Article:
Archive for the ‘Dementia Care’ Category

Handle the Hardest of Dementia Symptoms – Secret Tools from San Jose In Home Care Experts

July 25th, 2017

Handle the Hardest of Dementia SymptomsFor individuals caring for a senior struggling with Alzheimer’s disease or another kind of dementia, a number of complicated effects need to be very carefully handled, but possibly the most difficult of dementia symptoms to handle are the hallucinations and the illusions, and the suspicions that other individuals are out to cause injury or harm. Incorrect perceptions such as these happen most commonly in the late stages of progressive dementia due to changes within the brain. It’s essential to first understand the reason behind these emotions and behaviors, and to address the underlying cause.

Hallucinations/Illusions

Causes for hallucinations may be the result of a general confusion, a medicine side effect or an infection. Talk to the health care provider to rule out medication side effects or infections, but also pay attention to the person’s environment.

For example:

  • If the person complains about hearing someone talking: Is a TV or radio on nearby that could be causing the issue?
  • If the person believes he or she is always being watched: Try pulling the drapes closed over the windows.
  • If the individual sees insects moving across the table: Is there a patterned tablecloth that may be triggering the perception?

When illusions do occur, don’t debate about whether or not they are real, but instead evaluate the circumstance, assure the individual in a serene voice and change the person’s environment as necessary or respond to the individual’s feelings.

For instance:

  • “I do not see any bugs on the table, but you seem anxious, so let’s go into the living room until they can be gotten rid of.”
  • “You believe you saw a person in that side of the room? Let’s turn the light on over there so we can see more clearly. Would that help you feel more at ease?”

Suspicions/Accusations

A person with dementia might accuse other people of stealing things, of unacceptable behavior or of betrayal. This may possibly be due to a general confusion or memory loss, but might also be a way for the person to express anxiety.

How to respond:

  • Take “no” out of your vocabulary. Don’t disagree, become offended or try to persuade the senior otherwise.
  • Reassure him/her, permitting him or her to share feelings.
  • Try and come up with a simple answer to the complaint.
  • Redirect, such as by distracting the individual with another activity.
  • Respond to the requirement instead of the words.
  • Obtain duplicates of regularly lost objects, for instance a purse or wallet. If one is lost, the alternate can be given to the person.

It is no doubt that providing care for a loved one with Alzheimer’s disease can be complicated at times. It’s critical to depend on the support of others for guidance, resources and respite from the everyday responsibilities. Call on the San Jose in home care experts at Visiting Angels to provide top notch caregivers who are specially trained in the art of patient, innovative dementia care strategies to ensure your loved one is safe, comfortable and living life to the fullest. Contact us online or call us at 408-610-9996.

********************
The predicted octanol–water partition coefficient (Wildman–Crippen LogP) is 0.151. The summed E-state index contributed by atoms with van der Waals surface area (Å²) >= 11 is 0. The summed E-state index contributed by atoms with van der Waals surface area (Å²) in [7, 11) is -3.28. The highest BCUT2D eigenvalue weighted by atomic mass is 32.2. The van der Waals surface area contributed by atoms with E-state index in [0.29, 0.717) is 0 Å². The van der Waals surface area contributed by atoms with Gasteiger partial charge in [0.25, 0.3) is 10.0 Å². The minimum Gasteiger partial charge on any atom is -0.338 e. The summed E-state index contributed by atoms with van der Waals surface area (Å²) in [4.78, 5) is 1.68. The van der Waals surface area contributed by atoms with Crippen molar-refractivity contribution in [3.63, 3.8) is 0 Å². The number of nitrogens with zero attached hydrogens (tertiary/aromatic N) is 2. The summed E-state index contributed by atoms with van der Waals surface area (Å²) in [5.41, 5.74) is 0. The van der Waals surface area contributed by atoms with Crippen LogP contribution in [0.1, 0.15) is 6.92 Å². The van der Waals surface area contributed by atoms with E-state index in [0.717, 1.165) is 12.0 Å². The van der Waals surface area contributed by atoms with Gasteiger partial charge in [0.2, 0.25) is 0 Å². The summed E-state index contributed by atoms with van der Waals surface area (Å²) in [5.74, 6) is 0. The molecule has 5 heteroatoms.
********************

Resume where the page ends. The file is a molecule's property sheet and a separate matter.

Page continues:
How to Handle Memory Loss for Better Dementia Care | San Jose, CA

July 12th, 2017

Alzheimer’s disease can alter someone’s mind so that recollections regarding current happenings are forgotten or mixed up while those from the more remote past often stay intact. The memory loss of more current events can also cause earlier times to make more sense to an individual with Alzheimer’s disease. A person’s alternate reality can be his/her strategy of making sense of the present through past memories.

Older adults with dementia or Alzheimer’s may have problems expressing themselves, and in some cases their alternate reality has more to do with a need or a specific feeling they are attempting to express than it has to do with the things they are saying.

For instance:

  • “When is my wife going to be home?” This question could possibly be more about a need for affection or acceptance or a home cooked meal than it could be about wanting to see his wife, who died a number of years ago. The right answer to learn more might be, “Why do you want to see her?”
  • “I need to deliver all these casseroles to the neighbors before the end of the day.” Though these casseroles don’t exist, the words may indicate a need for intention in daily life or desiring to be engaged in an activity. An appropriate answer to discover more could be, “Why did you make casseroles for your friends?”

Maintaining a record of these kinds of happenings could help you see trends in needs. The more you listen and pay close attention, the easier it will be to understand the reasoning behind the alternate reality and how to best react.

Should You Play Along?

Provided that the scenario is not going to be dangerous or inappropriate, it is fine to play along with the older person’s alternate reality. Doing so will not make the dementia worse. Remember, your loved one’s reality is true to the person and going along with it can make your loved one feel better.

If the scenario is inappropriate or may cause danger to the senior, try to react to the perceived need while redirecting the individual to something less harmful or more appropriate.

Keep in mind these 3 steps:

  1. Reassure the individual.
  2. Respond to his/her need.
  3. Redirect if required.

Also, call on the expert in-home care services of Visiting Angels for dementia care in San Jose, California. Our caregivers are experts in caring for people with Alzheimer’s disease and can provide respite care services for family caregivers who need some time to refresh and recharge. Contact us online or call us at 408-610-9996.